• Helping deal with Financial Stain and Impact from COVID-19

    22 May, 2020
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    Never doubt that a small group of thoughtful, committed citizens can change the world. Indeed, it is the only thing that ever has” Margaret Mead

    There are so many inspiring stories of communities working together and showing kindness. Tell us what your community has done to support those dealing with financial strain. Many communities and organizations have put together ways that individuals and families can get local, provincial and federal support. Check it out

    Morinville

    Whitecourt

    Vermilion

    Viking

    Greater Edmonton

    Greater Edmonton Seniors

    AHS Help in Tough Times

    211 Alberta is building a comprehensive Information and Referral system accessible to all Albertans. The 211 system is an enhancement, not a replacement, of local Information & Referral services currently operating across the province. If you see a listing that should be posted on 211, please suggest a new listing.

    What resources and services are in your community that help people with the stresses and financial challenges of COVID-19? What provincial and federal programs have you leveraged or heard are helpful? Share what has helped you and what would be helpful?

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  • Sherry & Her Dogs: Story of Financial Strain, Relationship Strain and Mental Health Strain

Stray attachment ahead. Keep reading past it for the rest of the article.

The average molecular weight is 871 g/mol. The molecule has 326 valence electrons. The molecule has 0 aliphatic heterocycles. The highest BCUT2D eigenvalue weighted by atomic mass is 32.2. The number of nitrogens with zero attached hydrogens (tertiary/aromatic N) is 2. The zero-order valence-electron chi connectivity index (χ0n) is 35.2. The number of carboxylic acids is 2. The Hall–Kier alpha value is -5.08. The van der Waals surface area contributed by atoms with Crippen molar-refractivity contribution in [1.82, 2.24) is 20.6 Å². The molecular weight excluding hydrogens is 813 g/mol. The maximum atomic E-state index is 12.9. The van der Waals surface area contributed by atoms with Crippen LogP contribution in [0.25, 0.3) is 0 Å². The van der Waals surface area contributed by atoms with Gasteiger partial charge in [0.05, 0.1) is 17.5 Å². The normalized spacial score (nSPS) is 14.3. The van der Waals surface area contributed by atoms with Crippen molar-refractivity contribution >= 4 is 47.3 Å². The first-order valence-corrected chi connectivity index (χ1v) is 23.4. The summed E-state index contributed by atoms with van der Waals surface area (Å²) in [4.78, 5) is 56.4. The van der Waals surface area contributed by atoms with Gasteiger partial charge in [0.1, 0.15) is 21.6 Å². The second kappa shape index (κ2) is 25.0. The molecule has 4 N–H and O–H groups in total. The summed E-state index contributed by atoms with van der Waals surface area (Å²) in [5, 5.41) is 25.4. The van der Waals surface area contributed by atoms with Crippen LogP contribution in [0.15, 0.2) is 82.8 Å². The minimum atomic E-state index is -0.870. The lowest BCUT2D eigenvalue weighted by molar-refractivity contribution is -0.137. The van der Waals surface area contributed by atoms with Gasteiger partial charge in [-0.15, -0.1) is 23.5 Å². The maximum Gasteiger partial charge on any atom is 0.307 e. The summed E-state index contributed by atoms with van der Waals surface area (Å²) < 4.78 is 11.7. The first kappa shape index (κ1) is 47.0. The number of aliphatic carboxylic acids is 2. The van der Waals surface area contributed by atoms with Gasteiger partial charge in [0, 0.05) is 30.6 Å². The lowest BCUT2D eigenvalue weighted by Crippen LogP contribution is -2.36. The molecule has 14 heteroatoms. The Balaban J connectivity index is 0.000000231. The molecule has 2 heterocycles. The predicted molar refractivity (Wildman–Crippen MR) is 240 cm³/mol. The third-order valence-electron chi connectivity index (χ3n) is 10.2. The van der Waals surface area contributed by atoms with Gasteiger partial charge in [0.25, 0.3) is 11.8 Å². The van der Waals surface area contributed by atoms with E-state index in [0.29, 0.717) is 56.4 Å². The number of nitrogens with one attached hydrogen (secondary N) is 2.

06 March, 2020
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    Sherry (not her real name) is a 66 year old female residing in small town close to an urban center. She is married with no children. Sherry has been unemployed for the past year related to her depression and PTSD. She was a member of the armed forces and has worked as a counsellor in the past. She is hoping to return to work soon; currently work opportunities are minimal and contract based. Sherry does not have a car, which limits her employment opportunities as public transit to the urban areas is not available. A temporary contract may be offered to Sherry in March, but will require relocation to Quebec.

    Sherry has a tumultuous relationship with her husband of 10 years. He pays the rent and Sherry’s CCP is just enough to cover other basic expenses (food, meds and transportation). Sherry is concerned that if she separates from her husband, related to the stress in their relationship, she may need to move from her current residence of 10 years. Sherry has 3 dogs, she states are her children. She is unaware of any affordable housing that will support her dogs.